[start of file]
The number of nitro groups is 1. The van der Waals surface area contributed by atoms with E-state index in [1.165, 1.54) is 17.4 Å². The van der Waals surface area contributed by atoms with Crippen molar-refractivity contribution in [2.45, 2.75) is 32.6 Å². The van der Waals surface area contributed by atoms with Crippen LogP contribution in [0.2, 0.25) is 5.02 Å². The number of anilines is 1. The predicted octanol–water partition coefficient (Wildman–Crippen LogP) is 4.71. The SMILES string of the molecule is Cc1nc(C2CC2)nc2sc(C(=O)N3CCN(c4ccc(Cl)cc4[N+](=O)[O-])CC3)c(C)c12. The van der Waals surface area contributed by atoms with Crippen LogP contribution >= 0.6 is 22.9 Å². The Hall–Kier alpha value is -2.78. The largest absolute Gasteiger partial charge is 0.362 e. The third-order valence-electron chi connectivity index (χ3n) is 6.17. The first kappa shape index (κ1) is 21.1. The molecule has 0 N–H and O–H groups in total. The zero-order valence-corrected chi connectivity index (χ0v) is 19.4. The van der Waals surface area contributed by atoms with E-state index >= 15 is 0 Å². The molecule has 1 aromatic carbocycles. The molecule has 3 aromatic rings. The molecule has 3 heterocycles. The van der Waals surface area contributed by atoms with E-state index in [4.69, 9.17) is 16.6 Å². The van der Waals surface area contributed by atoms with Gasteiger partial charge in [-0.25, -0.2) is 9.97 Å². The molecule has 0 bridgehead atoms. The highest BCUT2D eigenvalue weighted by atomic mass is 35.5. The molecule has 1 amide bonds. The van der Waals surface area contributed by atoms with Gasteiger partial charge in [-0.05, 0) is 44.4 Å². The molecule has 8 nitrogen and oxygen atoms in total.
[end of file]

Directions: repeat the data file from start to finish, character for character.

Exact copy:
The number of nitro groups is 1. The van der Waals surface area contributed by atoms with E-state index in [1.165, 1.54) is 17.4 Å². The van der Waals surface area contributed by atoms with Crippen molar-refractivity contribution in [2.45, 2.75) is 32.6 Å². The van der Waals surface area contributed by atoms with Crippen LogP contribution in [0.2, 0.25) is 5.02 Å². The number of anilines is 1. The predicted octanol–water partition coefficient (Wildman–Crippen LogP) is 4.71. The SMILES string of the molecule is Cc1nc(C2CC2)nc2sc(C(=O)N3CCN(c4ccc(Cl)cc4[N+](=O)[O-])CC3)c(C)c12. The van der Waals surface area contributed by atoms with Crippen LogP contribution >= 0.6 is 22.9 Å². The Hall–Kier alpha value is -2.78. The largest absolute Gasteiger partial charge is 0.362 e. The third-order valence-electron chi connectivity index (χ3n) is 6.17. The first kappa shape index (κ1) is 21.1. The molecule has 0 N–H and O–H groups in total. The zero-order valence-corrected chi connectivity index (χ0v) is 19.4. The van der Waals surface area contributed by atoms with E-state index >= 15 is 0 Å². The molecule has 1 aromatic carbocycles. The molecule has 3 aromatic rings. The molecule has 3 heterocycles. The van der Waals surface area contributed by atoms with E-state index in [4.69, 9.17) is 16.6 Å². The van der Waals surface area contributed by atoms with Gasteiger partial charge in [-0.25, -0.2) is 9.97 Å². The molecule has 0 bridgehead atoms. The highest BCUT2D eigenvalue weighted by atomic mass is 35.5. The molecule has 1 amide bonds. The van der Waals surface area contributed by atoms with Gasteiger partial charge in [-0.05, 0) is 44.4 Å². The molecule has 8 nitrogen and oxygen atoms in total.